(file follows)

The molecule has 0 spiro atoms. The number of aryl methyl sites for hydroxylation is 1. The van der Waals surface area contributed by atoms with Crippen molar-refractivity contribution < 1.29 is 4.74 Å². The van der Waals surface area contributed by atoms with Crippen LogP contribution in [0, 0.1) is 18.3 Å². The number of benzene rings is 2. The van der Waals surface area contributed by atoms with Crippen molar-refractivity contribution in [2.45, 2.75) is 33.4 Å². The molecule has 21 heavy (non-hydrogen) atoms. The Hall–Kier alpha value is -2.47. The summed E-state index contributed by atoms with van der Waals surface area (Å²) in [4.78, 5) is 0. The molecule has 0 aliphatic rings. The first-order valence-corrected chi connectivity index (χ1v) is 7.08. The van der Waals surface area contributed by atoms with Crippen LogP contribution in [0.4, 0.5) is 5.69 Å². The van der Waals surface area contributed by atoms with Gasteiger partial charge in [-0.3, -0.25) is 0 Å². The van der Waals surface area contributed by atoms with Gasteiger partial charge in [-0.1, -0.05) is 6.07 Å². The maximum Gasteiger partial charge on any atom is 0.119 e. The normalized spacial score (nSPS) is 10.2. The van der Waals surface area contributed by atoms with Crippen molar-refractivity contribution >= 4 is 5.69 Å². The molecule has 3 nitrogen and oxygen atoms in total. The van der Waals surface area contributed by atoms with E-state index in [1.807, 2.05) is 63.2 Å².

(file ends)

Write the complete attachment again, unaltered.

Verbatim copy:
The molecule has 0 spiro atoms. The number of aryl methyl sites for hydroxylation is 1. The van der Waals surface area contributed by atoms with Crippen molar-refractivity contribution < 1.29 is 4.74 Å². The van der Waals surface area contributed by atoms with Crippen LogP contribution in [0, 0.1) is 18.3 Å². The number of benzene rings is 2. The van der Waals surface area contributed by atoms with Crippen molar-refractivity contribution in [2.45, 2.75) is 33.4 Å². The molecule has 21 heavy (non-hydrogen) atoms. The Hall–Kier alpha value is -2.47. The summed E-state index contributed by atoms with van der Waals surface area (Å²) in [4.78, 5) is 0. The molecule has 0 aliphatic rings. The first-order valence-corrected chi connectivity index (χ1v) is 7.08. The van der Waals surface area contributed by atoms with Crippen LogP contribution in [0.4, 0.5) is 5.69 Å². The van der Waals surface area contributed by atoms with Gasteiger partial charge in [-0.3, -0.25) is 0 Å². The van der Waals surface area contributed by atoms with Gasteiger partial charge in [-0.1, -0.05) is 6.07 Å². The maximum Gasteiger partial charge on any atom is 0.119 e. The normalized spacial score (nSPS) is 10.2. The van der Waals surface area contributed by atoms with Crippen molar-refractivity contribution >= 4 is 5.69 Å². The molecule has 3 nitrogen and oxygen atoms in total. The van der Waals surface area contributed by atoms with E-state index in [1.807, 2.05) is 63.2 Å².